AVON — The teacher at the preschool asks for a photo with the artist. As she poses with Pat Milbery, a local passing by on a scooter waves and honks at the muralist’s 40-foot tall paintings covering the cinder-block walls of the rec center.
“Your kids have been watching for three weeks. What do they like most?” Milbery asks the teacher as her kids peer through the fence.
“The crane,” she says, laughing and pointing over her shoulder to the boom lift Milbery uses to paint his wall-sized masterpiece.
This story first appeared in The Outsider, the premium outdoor newsletter by Jason Blevins.
Anyone who has roamed Colorado has seen Milbery’s murals. They transform humbug facades with striking hues and shapes. His work adorns dozens of walls in coffee shops, hotels, brewpubs and offices as well as parking garages and public spaces.
The mural on the Avon Recreation Center bursts with glowing blues and rusty oranges, reflecting, he says, “the substance and depth of our sunsets.”
There’s a volleyball player mid-spike, a soccer player readying a big kick, a casting angler and a SUP surfer, all reflecting the summer fun surrounding downtown Avon. A magpie strumming a guitar beckons toward the town’s amphitheater. (“I love magpies,” he says.)
One section is a simple smile.
“My mom, even when she was really ill with cancer, she always reminded me to focus on what I have instead of what I don’t,” Milbery says. “That smile is for her.”
Milbery can’t remember a time when he wasn’t creating art. One of his first sketches recreated the industry-shifting photograph of pioneering snowboarder Ingemar Backman setting a world record in 1996 while floating 20-feet above the snow.
“That whole counterculture of art, expression and individuality really grabbed my soul in my early teenage years,” he says.
Even as a pro snowboarder, when he was winning medals and traveling the globe, he was a creator.
“I always thought of snowboarding as more of an art form than a sport,” he says, picking at the flecks of paint dotting his arms. “It’s similar to this. There are a lot of challenges … and you are critically analyzed as both a creative and an athlete. I think a lot about how I can contribute to the community and a place and its people as a whole. Snowboarding taught me to think like that, think on a larger scale and about how to manage all these different challenges.”
More than 30 artists responded to the Town of Avon’s January request for artist proposals to paint the blank-walled rec center.
The town wanted to create “a significant landmark” at the intersection of Nottingham Park and a pedestrian mall, says Danita Dempsey, Avon’s manager of culture, arts and special events.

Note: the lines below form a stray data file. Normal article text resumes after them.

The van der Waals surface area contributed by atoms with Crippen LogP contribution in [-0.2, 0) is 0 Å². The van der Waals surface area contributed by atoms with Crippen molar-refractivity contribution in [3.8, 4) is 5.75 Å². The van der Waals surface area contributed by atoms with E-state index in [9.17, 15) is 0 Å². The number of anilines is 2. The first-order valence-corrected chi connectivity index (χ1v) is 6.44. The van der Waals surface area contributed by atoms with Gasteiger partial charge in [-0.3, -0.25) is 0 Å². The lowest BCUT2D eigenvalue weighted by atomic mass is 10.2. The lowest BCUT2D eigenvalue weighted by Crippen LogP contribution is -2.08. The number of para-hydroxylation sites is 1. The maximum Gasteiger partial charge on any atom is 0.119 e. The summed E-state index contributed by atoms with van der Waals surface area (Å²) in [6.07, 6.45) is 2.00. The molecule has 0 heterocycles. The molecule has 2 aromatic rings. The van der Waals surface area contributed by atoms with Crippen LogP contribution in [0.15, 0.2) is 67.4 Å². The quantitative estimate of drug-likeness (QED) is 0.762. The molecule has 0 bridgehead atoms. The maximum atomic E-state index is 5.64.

“We wanted to identify Avon as an art community with something delightful and unique and cheerful that represented our mountain lifestyle,” Dempsey says.
As the month-long installation has unfolded, Milbery has happily greeted locals and shared his work.
“He almost embodies his design,” Dempsey says.
Milbery submitted his plan with three color choices for the three-wall mural.
“It’s so cool, the city decided to go big,” Milbery says. “They said they wanted something bright with the biggest impact and they chose the brightest piece we submitted, which is awesome.”
Milbery tapered the ebb of his professional snowboarding career by hosting snowboarding camps across the country. He would organize crews of coaches, enlist hundreds of kids and teach them snowboarding skills. It was fun, but he wondered what he could leave behind that was bigger than memories.
“I thought, what else can I do to leave a real impact and positive perspective?” he says. “Something that leaves a lasting impression that can bring people together with a blast of color, energy and enthusiasm and brings beauty to a space.”
In 2013, after nearly a decade of his SoGnar Snowboard Camps, he assembled a team of artists and created SoGnar Creative. The Milbery-led art collective has splashed color across Denver and Colorado. That’s his mural covering the Emily Griffith parking garage in downtown Denver. He’s done streets and walls all over the city. His murals are in Granby, Vail and Breckenridge. The Avon mural is likely one of the largest on the Western Slope, he says.
He’d been painting nonstop for about three weeks and had one more week to go in Avon. He and a partner spend long hours on the boom lifts, spraying and taping while referring to a digital rendering of the mural on their phones. Down below Milbery’s Westie, Tora, waits patiently.
Milbery estimates he will use about 160 cans of spray paint on the Avon mural. The empty cans will be recycled into a piece of art. He always has time for passersby, like the teacher. He grew up riding Beaver Creek, close to his family’s home in Edwards, so he knows a lot of folks. The owners of condos in the complex across the parking lot from the rec center often stop by and ask if he has plans to expand his mural onto a fourth blank wall facing their windows.
That’s not part of the plan, but he’s ready to do it if Avon gives the OK. Dempsey says the town expected residents would call out for more Milbery.
“It’s doing exactly what we wanted to do, which is inspire conversation and creativity,” she says.
Milbery already has ideas for what could happen on the remaining blank walls. His design focuses on summer, even though Avon is the gateway to Beaver Creek ski area.
“Maybe we could add something wintery, you know rolling from the fall autumn colors with icy blue and deep greens,” he says. “Hey! There goes a magpie. She’s checking us out.”